In general the amount of fuel oil added may be from one to two volumes of fuel oil/volume of waste oil. At any stage additives may also be introduced into the tank, if necessary, to break down difficult sludges or to promote good combustion. The type of additives that could be used include flow improvers, emulsifiers, smoke suppressants, deposit modifiers, and corrosion inhibitors.

The combined waste oil and fuel oil contents of the tank, are then homogenised and emulsified by the agitator 9 possessing high shear qualities. An auxiliary propeller 18 may also be fitted to the agitator shaft in order to help promote good circulation in the tank. Simple tests carried out at intervals during the agitating process for viscosity, free water content and unacceptable particle size may be used to determine when the mixture is suitable for burning in the standard combustion equipment fitted to the boiler. With the usual types of waste oil, the period of agitation may be from one to three hours.

When an acceptable quality has been reached, the agitator 9 is stopped and the recirculating pump 12 started. This pump, which is of a type having emulsifying and mixing properties, draws from the bottom of the tank through line 11 and discharges through spring loaded valve 13 to the top of the tank. The spring loaded valve imposes a back pressure of sufficient magnitude on the recirculating pump, to enable oil tapped off through line 14 to overcome the pressure head prevailing at inlet 15 to the ships' boiler oil pressure pump system. Treated waste oil can then be blended into the normal supply of fuel from the ship's service tanks to the boilers or can even be used by itself as fuel for the boiler. The rate of recirculation through line 11 may vary considerably depending on the ship, the type of waste oil, and the size of tank 1. By way of illustration only, the rate may be from 80 liters to 200 liters/min. The rate of draw off through line 14 will depend on the consumption rate of the boiler and may also vary widely from ship to ship and time to time.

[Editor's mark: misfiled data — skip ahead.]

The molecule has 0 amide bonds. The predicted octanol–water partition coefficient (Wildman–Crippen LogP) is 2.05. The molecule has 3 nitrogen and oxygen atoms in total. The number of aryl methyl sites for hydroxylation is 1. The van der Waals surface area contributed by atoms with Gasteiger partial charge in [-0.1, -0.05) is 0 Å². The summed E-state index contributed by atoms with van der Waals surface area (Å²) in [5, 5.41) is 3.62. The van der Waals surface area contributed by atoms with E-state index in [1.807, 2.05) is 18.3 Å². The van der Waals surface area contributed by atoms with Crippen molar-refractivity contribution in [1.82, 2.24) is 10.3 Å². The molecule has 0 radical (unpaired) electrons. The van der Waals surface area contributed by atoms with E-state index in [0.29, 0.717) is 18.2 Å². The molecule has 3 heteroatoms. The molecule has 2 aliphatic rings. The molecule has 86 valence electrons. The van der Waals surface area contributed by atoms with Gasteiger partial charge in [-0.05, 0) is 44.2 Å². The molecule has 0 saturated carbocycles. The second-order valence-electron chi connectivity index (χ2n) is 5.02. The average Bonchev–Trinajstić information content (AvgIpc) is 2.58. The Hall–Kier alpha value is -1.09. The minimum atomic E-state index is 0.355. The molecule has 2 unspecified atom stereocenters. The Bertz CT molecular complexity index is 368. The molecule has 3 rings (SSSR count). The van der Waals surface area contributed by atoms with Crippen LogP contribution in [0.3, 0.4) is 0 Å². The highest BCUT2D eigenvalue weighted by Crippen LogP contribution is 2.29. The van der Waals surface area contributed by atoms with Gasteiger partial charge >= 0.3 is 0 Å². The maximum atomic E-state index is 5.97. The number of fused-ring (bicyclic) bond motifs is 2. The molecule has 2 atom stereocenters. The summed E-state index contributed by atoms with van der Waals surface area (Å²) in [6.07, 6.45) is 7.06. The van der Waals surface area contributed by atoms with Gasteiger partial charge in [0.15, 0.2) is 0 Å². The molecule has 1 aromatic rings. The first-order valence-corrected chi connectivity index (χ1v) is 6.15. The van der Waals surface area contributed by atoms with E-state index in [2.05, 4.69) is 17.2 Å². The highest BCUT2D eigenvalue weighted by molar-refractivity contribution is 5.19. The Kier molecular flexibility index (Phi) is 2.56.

A connection 19 may be provided for admitting sewage and finely ground organic kitchen wastes from the ship's sewage and kitchen waste disposal systems. These wastes can be treated, when required, with the waste oil for blending into the normal supply of fuel, from the ship's service tanks, for the boiler.

In a specific example, tank 1 had a capacity of 1000 liters. Waste oil and water from the fuel and lubricating oil centrifugal separators was pumped into the tank and allowed to settle for four hours at 60 C. before draining off separated water. An equal volume of 1800 seconds fuel oil/vol. of waste oil was then added and the mixture was agitated for three hours. The agitator incorporated a special cutting/disintegrating head supplied by Peter Silver Ltd., rotating at 3600 rpm and driven by a 7.5 h.p. electric motor. When the viscosity had reached approximately 600 seconds Redwood 1 (at 60 C.) the agitator was stopped and the mixture was recirculated at a rate of 160 l/m against a back pressure in value 13 of 3 atmospheres. The recirculating pump was of hypocycloidal design, being Mono type SH60R6, supplied by F. A. Hughes & Co. Ltd. The mixture was fed to the ship's boiler system at rates varying between 2.6 and 17 liters/min. and the mixture formed between 15-100% volume of the fuel oil fed to the boilers. Firing of the boilers on fuel containing waste oil continued for 33/4 hours without any malfunctioning or accumulation of deposits in the boilers or burners.